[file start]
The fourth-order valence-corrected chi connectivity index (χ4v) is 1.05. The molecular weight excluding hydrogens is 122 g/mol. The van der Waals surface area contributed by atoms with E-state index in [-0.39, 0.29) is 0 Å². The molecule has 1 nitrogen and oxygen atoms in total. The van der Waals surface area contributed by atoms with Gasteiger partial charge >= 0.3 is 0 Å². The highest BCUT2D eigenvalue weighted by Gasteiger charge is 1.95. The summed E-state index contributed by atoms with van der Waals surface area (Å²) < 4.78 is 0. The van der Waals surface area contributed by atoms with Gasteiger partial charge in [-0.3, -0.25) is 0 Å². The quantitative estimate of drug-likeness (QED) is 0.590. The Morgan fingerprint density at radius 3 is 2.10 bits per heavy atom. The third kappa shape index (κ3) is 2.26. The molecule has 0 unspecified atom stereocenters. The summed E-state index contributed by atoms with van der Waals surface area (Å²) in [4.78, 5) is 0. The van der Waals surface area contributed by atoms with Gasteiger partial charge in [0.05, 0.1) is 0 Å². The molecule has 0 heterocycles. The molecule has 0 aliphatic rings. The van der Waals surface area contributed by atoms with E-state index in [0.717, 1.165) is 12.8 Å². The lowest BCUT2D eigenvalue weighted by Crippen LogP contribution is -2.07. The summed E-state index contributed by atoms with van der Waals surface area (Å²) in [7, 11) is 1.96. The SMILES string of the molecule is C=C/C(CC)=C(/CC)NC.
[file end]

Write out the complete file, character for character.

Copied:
The fourth-order valence-corrected chi connectivity index (χ4v) is 1.05. The molecular weight excluding hydrogens is 122 g/mol. The van der Waals surface area contributed by atoms with E-state index in [-0.39, 0.29) is 0 Å². The molecule has 1 nitrogen and oxygen atoms in total. The van der Waals surface area contributed by atoms with Gasteiger partial charge >= 0.3 is 0 Å². The highest BCUT2D eigenvalue weighted by Gasteiger charge is 1.95. The summed E-state index contributed by atoms with van der Waals surface area (Å²) < 4.78 is 0. The van der Waals surface area contributed by atoms with Gasteiger partial charge in [-0.3, -0.25) is 0 Å². The quantitative estimate of drug-likeness (QED) is 0.590. The Morgan fingerprint density at radius 3 is 2.10 bits per heavy atom. The third kappa shape index (κ3) is 2.26. The molecule has 0 unspecified atom stereocenters. The summed E-state index contributed by atoms with van der Waals surface area (Å²) in [4.78, 5) is 0. The van der Waals surface area contributed by atoms with Gasteiger partial charge in [0.05, 0.1) is 0 Å². The molecule has 0 heterocycles. The molecule has 0 aliphatic rings. The van der Waals surface area contributed by atoms with E-state index in [0.717, 1.165) is 12.8 Å². The lowest BCUT2D eigenvalue weighted by Crippen LogP contribution is -2.07. The summed E-state index contributed by atoms with van der Waals surface area (Å²) in [7, 11) is 1.96. The SMILES string of the molecule is C=C/C(CC)=C(/CC)NC.